* there was far more twittering in French and Arabic; let’s not rely on English language postings
* the prime influence I suspect will be in the period following Mohammad Bouazizi’s immolation . Social media/sms enabled news and momentum to develop across the country fast and unfettered. This gave, I suspect, a great deal of re-assurance to many not just in Tunis but around the country. Speed here would have been important.
* there was probably no single organiser, either individual or organisation, in the early days. It was personal and chaotic. No need until perhaps the last few days for a “lets meet here” message or it was very local and under the external radar so to speak.
* there was considerable external messaging: and the responses back into Tunisia would have given heart to the movement.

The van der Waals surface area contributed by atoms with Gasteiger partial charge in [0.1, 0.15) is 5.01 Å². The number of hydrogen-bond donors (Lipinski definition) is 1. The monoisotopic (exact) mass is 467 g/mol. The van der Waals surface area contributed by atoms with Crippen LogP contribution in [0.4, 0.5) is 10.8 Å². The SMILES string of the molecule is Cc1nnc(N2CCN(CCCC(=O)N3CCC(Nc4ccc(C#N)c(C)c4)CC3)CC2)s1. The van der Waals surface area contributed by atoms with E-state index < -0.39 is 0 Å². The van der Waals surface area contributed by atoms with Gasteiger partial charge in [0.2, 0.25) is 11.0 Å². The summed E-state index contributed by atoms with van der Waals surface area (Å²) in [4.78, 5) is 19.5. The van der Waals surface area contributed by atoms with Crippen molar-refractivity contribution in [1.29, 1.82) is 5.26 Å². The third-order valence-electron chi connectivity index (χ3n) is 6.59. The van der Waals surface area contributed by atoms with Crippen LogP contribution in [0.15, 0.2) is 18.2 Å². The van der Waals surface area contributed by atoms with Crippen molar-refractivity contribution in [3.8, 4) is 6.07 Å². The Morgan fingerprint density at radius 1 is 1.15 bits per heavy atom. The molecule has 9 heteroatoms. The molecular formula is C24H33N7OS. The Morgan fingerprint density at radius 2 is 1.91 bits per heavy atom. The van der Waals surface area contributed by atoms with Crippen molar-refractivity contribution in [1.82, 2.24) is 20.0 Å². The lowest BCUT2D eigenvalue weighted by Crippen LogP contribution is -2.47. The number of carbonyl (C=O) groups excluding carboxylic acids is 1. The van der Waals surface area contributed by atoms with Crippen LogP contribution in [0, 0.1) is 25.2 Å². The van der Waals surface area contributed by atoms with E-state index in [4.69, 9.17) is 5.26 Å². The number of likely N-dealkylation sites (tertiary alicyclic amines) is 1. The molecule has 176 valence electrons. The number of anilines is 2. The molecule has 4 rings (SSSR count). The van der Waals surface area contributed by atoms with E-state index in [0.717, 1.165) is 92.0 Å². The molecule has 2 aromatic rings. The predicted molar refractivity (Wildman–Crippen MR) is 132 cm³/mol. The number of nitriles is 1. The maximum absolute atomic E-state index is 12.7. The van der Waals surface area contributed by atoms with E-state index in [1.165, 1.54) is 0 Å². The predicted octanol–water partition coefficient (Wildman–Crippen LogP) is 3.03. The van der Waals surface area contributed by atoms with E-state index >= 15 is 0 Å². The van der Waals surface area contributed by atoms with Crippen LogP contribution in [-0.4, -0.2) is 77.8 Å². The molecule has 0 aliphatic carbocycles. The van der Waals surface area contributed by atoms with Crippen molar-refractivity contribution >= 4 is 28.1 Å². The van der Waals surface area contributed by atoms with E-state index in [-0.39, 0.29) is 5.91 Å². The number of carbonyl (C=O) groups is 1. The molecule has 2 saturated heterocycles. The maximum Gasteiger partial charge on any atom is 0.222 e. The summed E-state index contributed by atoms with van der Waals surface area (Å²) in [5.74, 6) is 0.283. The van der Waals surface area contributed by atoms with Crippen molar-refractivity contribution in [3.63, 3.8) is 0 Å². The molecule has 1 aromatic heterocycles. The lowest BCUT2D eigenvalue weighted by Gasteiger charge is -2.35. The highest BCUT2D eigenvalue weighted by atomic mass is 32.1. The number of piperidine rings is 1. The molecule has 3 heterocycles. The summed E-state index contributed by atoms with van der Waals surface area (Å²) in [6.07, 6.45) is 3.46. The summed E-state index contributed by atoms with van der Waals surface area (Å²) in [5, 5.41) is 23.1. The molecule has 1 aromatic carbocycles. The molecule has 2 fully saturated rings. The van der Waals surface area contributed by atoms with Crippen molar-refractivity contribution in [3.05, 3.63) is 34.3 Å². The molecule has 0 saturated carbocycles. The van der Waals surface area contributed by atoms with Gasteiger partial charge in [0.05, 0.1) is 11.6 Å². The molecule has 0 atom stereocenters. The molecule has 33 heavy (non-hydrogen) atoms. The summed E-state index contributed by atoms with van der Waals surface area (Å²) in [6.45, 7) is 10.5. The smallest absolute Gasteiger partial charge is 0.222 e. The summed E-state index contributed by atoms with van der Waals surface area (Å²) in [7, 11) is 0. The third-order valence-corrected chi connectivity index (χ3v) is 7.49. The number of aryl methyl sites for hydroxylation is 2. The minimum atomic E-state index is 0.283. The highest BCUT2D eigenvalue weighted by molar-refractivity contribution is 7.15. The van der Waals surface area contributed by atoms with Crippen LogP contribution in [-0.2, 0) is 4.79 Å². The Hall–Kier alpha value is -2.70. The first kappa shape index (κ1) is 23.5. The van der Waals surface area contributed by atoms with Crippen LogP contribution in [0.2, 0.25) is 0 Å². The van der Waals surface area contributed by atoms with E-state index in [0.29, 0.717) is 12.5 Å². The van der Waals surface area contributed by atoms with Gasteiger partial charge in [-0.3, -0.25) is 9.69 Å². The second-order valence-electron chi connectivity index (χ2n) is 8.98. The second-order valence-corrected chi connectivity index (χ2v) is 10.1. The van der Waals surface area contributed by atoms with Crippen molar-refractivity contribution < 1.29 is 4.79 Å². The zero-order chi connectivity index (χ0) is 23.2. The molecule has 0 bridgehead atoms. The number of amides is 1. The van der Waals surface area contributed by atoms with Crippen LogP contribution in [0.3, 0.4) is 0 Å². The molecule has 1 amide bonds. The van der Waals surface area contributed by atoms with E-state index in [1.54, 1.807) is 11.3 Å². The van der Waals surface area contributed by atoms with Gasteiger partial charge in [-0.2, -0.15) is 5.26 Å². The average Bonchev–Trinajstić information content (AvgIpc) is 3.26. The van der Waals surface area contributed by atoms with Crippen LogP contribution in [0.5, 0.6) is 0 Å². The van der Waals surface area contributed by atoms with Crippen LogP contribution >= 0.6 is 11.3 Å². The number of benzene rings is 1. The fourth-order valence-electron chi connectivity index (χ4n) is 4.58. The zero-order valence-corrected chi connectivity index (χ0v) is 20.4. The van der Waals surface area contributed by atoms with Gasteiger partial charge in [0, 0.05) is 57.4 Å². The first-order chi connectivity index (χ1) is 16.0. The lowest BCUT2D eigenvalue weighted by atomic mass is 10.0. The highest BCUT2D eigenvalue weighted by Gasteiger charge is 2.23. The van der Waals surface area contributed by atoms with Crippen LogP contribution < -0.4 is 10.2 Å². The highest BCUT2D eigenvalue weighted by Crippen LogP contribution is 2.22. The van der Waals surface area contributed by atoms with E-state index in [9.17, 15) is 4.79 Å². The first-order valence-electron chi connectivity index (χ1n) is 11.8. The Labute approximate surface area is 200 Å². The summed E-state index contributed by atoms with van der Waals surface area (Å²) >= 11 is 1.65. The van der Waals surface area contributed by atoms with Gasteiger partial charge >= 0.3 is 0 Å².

* this was a genuine spontaneous uprising. The preconditions almost matched those of Romania under Caecescu: massive corruption at the top; worsening civil liberties and a major unemployment problem. The demographics of north Africa and the frightening lack of employment prospects are a massive problem, far more than any Al-Qaeda problem.
* I don’t see that the main role of social media is to generate mainstream media coverage . In countries where the media is tightly controlled then it is a dead end aspiration. It is to generate momentum and add a comfort zone to those hesitating to take steps which are seriously dangerous.
Discussion to continue